At this time last year, the Houston Rockets were wrapping up a five-game ‘gentleman’s sweep’ of the Dallas Mavericks in the first round of the Playoffs and putting the league on notice that they were truly a championship contender. Led by perennial All-Stars James Harden and Dwight Howard, the Rockets had one of the deepest teams in the NBA – exemplified by the ridiculous play of Corey Brewer and Josh Smith that sparked a miraculous 19-point comeback in Game 6 of the second round against the Los Angeles Clippers. The Rockets would go on to lose to the eventual champions – the Golden State Warriors – in the Western Conference Finals, but the future was bright and hopes were high for Houston’s championship contention.
As the 2015-2016 kicked off, the Rockets were primed to make another run at the NBA championship by adding another play-maker in Ty Lawson and bringing back essential guys that got injured before last season’s playoffs – Patrick Beverley and Donatas Motiejunas. However, the Rockets ran into an immediate wall when Motiejunas hadn’t returned from back surgery, Dwight missed a lot of training camp coming off of knee surgery, and Harden coming into the season out of game shape (perhaps he enjoyed the spoils of dating a Kardashian and a lucrative shoe deal a little too much in the offseason).
The Rockets lost the first three games of the season by twenty points each and seemed to get things back on track by winning the next four. They then lost another four straight, bringing their record to a troublesome 4-7, which prompted a player’s meeting and the firing of head coach Kevin McHale. McHale’s firing was definitely reactionary and probably a mistake because, as it turns out, this team’s problems go far beyond coaching – team chemistry is almost nonexistent.
Team chemistry is a fragile thing in sports, and the NBA is no different. If one thing goes wrong – a superstar’s ego clashes with another’s, a new player can’t quite seem to fit in, or a team loses the ear of the coach – the whole team dynamic can come crashing down like a house of cards. Unfortunately for the Houston Rockets, chemistry may have been broken from every possible angle. Coach McHale lost the team early, after having to deal with Harden playing himself back into shape, a few early injuries, and Lawson not fitting in as the Rockets starting point guard (he should have always come off the bench).
Perhaps the biggest break in team chemistry comes from the relationship, or lack thereof, between James Harden and Dwight Howard. Back in February, NBA.com’s Fran Blinebury reported that the Rockets were looking to trade Howard before this season’s trade deadline. The more interesting nugget he dropped in that report, however, is that Harden and Howard tried to get each other traded following the 2013-2014 season. If this is indeed true, then it’d be hard to imagine that even more resentment hadn’t built up in two more years of playing together. Their styles of play clash as they both need the ball in their hands (Dwight on post-ups, Harden on isolation plays) if they want to be the focal point of the team’s offense, and the pick and rolls that could result in Dwight alley-oops or open shots for wing players never quite lived up to its potential.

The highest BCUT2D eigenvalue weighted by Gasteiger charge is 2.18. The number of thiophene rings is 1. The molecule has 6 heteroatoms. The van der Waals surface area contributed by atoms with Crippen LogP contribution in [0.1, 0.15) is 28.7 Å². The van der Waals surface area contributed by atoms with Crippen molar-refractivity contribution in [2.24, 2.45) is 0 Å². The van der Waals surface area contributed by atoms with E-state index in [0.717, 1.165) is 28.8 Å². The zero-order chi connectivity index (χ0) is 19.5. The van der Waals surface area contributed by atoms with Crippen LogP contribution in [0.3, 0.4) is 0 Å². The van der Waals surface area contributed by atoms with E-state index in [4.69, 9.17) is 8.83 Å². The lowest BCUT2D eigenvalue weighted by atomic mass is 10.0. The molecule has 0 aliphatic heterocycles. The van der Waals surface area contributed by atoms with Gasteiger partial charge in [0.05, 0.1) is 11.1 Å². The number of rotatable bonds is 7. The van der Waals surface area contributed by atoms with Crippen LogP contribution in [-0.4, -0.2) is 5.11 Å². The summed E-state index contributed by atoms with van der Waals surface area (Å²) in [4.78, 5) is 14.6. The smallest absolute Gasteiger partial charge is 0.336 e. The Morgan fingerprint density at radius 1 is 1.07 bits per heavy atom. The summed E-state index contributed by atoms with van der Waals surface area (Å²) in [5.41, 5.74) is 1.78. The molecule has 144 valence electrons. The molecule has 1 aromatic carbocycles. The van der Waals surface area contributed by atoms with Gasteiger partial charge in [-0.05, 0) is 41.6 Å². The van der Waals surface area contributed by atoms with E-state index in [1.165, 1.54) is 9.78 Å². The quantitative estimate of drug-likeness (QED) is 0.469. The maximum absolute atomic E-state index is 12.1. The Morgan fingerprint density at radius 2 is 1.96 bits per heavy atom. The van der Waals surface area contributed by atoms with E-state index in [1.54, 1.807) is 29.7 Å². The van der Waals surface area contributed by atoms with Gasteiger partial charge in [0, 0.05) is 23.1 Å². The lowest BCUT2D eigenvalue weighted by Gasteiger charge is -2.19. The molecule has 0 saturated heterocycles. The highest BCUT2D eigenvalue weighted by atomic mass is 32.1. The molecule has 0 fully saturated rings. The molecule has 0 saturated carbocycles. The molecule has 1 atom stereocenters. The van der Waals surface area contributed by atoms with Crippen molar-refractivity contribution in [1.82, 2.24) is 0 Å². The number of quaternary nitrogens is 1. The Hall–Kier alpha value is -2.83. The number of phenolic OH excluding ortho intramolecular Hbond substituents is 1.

All of these breaks in chemistry led the Rockets to a majorly disappointing and frustrating season, winning just 41 games and barely squeaking into the last Playoff spot. This meant that the Rockets were forced to face the greatest regular season of all time and a team on a mission of becoming THE BEST team in history – the Golden State Warriors. The Warriors made quick work of the Rockets in five games, an inevitable outcome given how this season went for both teams.
Even when the team was focused on winning the game and it seemed like team chemistry was working itself out (like in the first half of Game 4 against the Warriors) the fragility of this team’s chemistry was a microcosm of this season. The Rockets opened the game firing on all cylinders and seemed poised to even the series, especially when considering that reigning (and definitely back-to-back) MVP Stephen Curry went down with a right knee sprain.
Unfortunately for Houston, starting point guard and residential sparkplug Patrick Beverley also left the game with a hamstring injury before the first half ended. In classic Rockets fashion, the team broke down in the third quarter after not getting any ‘50/50’ balls and failing to get stops on the defensive end. By the end of the third quarter, Houston was down 21 and not in a position mentally to make another miraculous comeback. Not only did the Rockets allow themselves to breakdown mentally after the Warriors hit several threes, but they also lacked Beverley’s leadership and tenacity to keep up the team’s energy. The game, the series, and the season were all but over.
Now that this terrible, horrible, no good, very bad season is finally (and painstakingly) over, Houston has an intriguing offseason ahead of them. Significant changes will be made, starting with the hiring of a new head coach and the likely departure of Dwight Howard (he can opt out of the final year of his contract this summer). The Rockets will have to reevaluate every facet of the organization, from management to roster, and it will be very interesting to see how they respond.
There’s a lot of work to be done for this team to get back to championship contention, but whatever happens, it can’t get any worse than this… can it?